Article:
Sunday, March 20, 2011


They're a large dog. Rubbery to the touch, like a seal. Their shape suggests a phallus. When they bark it sounds like a call from a walkie talkie, with the initial burst of static followed by a small and muffled metallic woof. They don't bark much, though. They're pretty quiet, and exquisitely obedient. They are the source of my popularity amongst the old ladies in the neighborhood. The ladies come over and fawn over them, and on holidays they bring me pies. I like the old ladies. The sublime reality of their impending mortality has given them a sentimental appreciation for rare living novelties, like the old pup. They call them "Saint," or sometimes use real saint's names, like "Saint John," or "Saint Matthew." It is like attending mass when they visit them. They sometimes order a pizza, light candles around themselves and the dog, and just talk, as though neither I nor the dog were there, but that the dog were an essential element to their meeting. The dog brought them together. They gave them an excuse to all talk together that they wouldn't have without them. Sometimes the dog would look over to me during these occasions and roll their eyes. I'd laugh. The ladies could be a bore, but they kept me company.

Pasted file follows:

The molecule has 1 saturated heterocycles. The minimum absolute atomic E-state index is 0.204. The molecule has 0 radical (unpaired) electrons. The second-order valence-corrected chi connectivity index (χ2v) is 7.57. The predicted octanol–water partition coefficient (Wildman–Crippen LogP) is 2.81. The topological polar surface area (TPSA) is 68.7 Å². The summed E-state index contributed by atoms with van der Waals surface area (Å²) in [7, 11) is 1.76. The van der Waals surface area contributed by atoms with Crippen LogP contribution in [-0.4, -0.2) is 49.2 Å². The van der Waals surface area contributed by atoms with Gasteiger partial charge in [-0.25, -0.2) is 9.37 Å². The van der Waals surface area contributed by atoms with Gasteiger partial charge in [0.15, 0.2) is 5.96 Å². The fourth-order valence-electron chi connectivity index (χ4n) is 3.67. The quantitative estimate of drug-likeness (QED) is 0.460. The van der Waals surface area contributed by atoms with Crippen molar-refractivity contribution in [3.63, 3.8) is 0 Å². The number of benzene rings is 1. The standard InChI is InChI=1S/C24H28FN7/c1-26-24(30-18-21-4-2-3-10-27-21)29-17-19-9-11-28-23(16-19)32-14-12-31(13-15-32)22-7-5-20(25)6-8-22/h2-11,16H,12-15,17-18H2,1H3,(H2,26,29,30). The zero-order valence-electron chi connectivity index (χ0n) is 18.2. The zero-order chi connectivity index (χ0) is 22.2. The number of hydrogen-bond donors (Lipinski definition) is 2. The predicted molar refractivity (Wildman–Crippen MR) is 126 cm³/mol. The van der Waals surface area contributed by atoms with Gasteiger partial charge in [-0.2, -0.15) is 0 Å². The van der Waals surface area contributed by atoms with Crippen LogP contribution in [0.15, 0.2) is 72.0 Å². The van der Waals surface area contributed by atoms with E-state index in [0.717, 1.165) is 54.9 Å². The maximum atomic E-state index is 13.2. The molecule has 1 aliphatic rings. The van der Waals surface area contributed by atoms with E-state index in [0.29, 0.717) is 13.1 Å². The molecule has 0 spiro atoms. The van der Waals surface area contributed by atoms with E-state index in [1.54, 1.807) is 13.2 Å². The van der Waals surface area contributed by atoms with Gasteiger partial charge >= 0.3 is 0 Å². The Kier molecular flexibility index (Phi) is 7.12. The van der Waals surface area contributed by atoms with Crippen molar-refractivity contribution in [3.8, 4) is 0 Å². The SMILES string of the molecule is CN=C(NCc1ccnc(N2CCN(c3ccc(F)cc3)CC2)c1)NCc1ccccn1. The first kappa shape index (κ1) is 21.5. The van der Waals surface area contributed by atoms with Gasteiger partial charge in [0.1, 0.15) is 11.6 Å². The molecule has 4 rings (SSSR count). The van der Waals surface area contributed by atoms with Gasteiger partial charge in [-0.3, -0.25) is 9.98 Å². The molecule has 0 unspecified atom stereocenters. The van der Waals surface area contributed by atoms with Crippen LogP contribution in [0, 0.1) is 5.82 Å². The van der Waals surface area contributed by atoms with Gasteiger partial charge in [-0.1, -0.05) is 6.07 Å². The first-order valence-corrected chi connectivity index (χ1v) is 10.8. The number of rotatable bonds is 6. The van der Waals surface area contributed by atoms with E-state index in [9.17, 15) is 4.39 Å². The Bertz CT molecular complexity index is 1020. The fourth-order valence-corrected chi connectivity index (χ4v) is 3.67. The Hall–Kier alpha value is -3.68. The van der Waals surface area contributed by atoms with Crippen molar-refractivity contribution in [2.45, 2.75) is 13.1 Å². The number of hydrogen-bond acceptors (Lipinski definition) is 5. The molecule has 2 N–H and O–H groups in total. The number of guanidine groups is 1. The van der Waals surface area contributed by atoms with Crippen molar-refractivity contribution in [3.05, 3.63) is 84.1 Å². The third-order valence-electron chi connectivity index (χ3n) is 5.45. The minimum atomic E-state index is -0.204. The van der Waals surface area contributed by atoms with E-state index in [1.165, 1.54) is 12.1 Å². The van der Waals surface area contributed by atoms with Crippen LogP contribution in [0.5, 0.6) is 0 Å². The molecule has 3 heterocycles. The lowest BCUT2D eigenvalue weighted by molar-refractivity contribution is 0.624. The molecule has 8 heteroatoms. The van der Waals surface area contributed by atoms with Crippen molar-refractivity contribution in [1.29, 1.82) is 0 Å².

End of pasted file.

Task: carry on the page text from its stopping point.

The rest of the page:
"I suppose you heard that my grandson, Jonathan, is considering going to seminary."
"My doctors say to stay away from red meat, but I had a tenderloin last night that told me to stay away from doctors."
"You always evoke a certain Shakespearean quality, Bertha. Avoid staircases."
"Theodore and Calvin are planning a birthday party for Dexter."
"I haven't seen the photographs yet. Cynthia always tells me she's going to send them, but they never come!"
"Flowers, flowers, flowers! It's like living in a florist's shop!"
They went on and on like this, gumming their pizza down by candlelight, as the dog sat quietly and panted away. Sitting with them in the candlelight like this, I would think about all the ghostly knowledge, all the fleeting dreams, all the bittersweet romances of a life winding down, a life settling in to the reality of its impending erasure. The candlelight accentuated the wrinkles on their faces, making them dark caves, probably full of wisdom, pain, joy, full of all the absurd, disorganized, chaotically beautiful, crystalline junk of a full human life. The dog would give one of their rare barks, and all the old ladies would laugh, and when they smiled, more caverns were instantaneously dug into their spectral visages. It made me wonder what it means to be young, and whether perhaps life was just a circular tour through a junkyard, with symbols and structures acquiring fleeting significance relative to other junk of their kind, but in the end just being buried away in some cave. The elderly walk slowly because they have to carry all the weight of that junk. These ladies didn't seem to mind too much. They talked and talked as though they were constantly just digging through caves, noticing this family member here, this decorative lamp-post there, noting their re-discoveries, and placing them back as they were, moving along. I'm not sure if the dog saw it that way, though. Anyway, what do I know?

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